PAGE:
Back in Argentina, where he spent his childhood, the actor travelled around the city, watched soccer, horses races, and talked about his experience shooting the last part of The Lord of the Rings.

The man has the features very similar to Aragorn, son of Arathorn, Isildur’s heir, King of Arnor and Gondor, captain of the North Dunedain, at least such as Peter Jackson’s ambitious film version of the saga The Lord of the Rings, by J.R.R. Tolkien, shows him. Nevertheless, some differences are patently obvious. The first is his appearance: the hair quite shorter and a bit grey, the absence of beard and his clothing, a combination of black and grey suit and shirt, whose style is nearer to that of an European designer than to Middle Earth’s look. The second, well, our Aragorn comes with a San Lorenzo’s pennant under his arm, and inside his backpack he brings a mate, a thermos bottle and a bag of yerba. Rosamonte1, of course, the king’s yerba.

It’s Monday morning and Viggo Mortensen has spent Sunday travelling between Buenos Aires and Santa Fe, where he went to see the match between the cuervos2 and Colón, a 1-1 that perhaps has stood out more by his presence than by what happened inside the stadium. For him, at least, it was a complete dream.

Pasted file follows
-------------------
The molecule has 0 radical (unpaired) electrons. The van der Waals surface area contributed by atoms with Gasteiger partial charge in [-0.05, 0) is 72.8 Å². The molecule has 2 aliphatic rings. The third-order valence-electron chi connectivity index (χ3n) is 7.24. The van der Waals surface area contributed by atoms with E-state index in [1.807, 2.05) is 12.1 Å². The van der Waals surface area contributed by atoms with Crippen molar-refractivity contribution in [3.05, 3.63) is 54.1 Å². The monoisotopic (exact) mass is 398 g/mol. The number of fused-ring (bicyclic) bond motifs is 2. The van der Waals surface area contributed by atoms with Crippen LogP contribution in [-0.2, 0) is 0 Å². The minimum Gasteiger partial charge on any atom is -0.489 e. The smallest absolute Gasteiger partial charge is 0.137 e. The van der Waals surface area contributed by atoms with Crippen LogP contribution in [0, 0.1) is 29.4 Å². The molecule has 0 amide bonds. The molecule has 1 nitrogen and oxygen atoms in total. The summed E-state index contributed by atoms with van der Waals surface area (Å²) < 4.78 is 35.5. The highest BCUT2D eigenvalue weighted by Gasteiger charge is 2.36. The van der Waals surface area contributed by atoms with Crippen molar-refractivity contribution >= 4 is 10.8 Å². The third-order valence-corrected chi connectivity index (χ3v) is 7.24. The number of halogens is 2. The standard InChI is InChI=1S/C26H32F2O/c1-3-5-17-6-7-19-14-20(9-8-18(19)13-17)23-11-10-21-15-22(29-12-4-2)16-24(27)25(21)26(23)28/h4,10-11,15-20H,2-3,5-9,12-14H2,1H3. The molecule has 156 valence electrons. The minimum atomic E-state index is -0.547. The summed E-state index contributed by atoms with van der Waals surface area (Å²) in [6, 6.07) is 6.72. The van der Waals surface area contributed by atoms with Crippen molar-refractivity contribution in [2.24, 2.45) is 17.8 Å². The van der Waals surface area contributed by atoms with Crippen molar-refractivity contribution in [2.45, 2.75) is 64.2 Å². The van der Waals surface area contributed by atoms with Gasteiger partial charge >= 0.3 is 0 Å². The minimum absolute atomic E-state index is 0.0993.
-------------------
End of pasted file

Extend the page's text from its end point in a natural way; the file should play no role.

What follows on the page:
“When I was a kid I liked San Lorenzo, but never had attended to a match in the ground — he says in that, his Spanish half whispered and very porteño — It was very interesting. There weren’t so many San Lorenzo’s fans, indeed. I thought that there will be more. But they shouted loud equally.”

It’s strange that you haven’t gone to see the Superclásico4…

I had tickets even, but I wanted to see San Lorenzo. When I knew that I come to Argentina, I wanted to find out where did it play and I was told, “it plays far”, “Where?” I asked. And I was told that it was going to play in Santa Fe. “And can’t we go?” So, many of us went there in a van.”

The pennant has its history. Viggo stayed in a Paraná’s5 hotel and before the match he went to visit San Lorenzo’s players. “It was a dream knowing them, they are very kind. We took photos with el Beto (in this way, referring to Acosta), and they gave as a present the pennant and shirts, and other things”, he tells proudly. Viggo likes to speak extensively, and when he starts with his anecdotes, they tend to be very detailed and precise. “The previous night, before going, I realized that I hadn’t anything to give them as a present —he says—. Then, we went out at Saturday midnight to look for bookstores where The Lord of the Rings’s trilogy was sold. Finally, we got books for all.”

With his low profile—he isn’t recognizable either without Aragorn look—; Viggo is in Argentina since Saturday. The actor —born in the USA of an Danish father and an American mother — lived in Buenos Aires (with a brief passage by Chaco) between three and eleven years old while his father worked as field caretaker, among other headings. He left the country in 1969 (you can do the count: he is 45), and since that moment he has returned hardly a couple of times.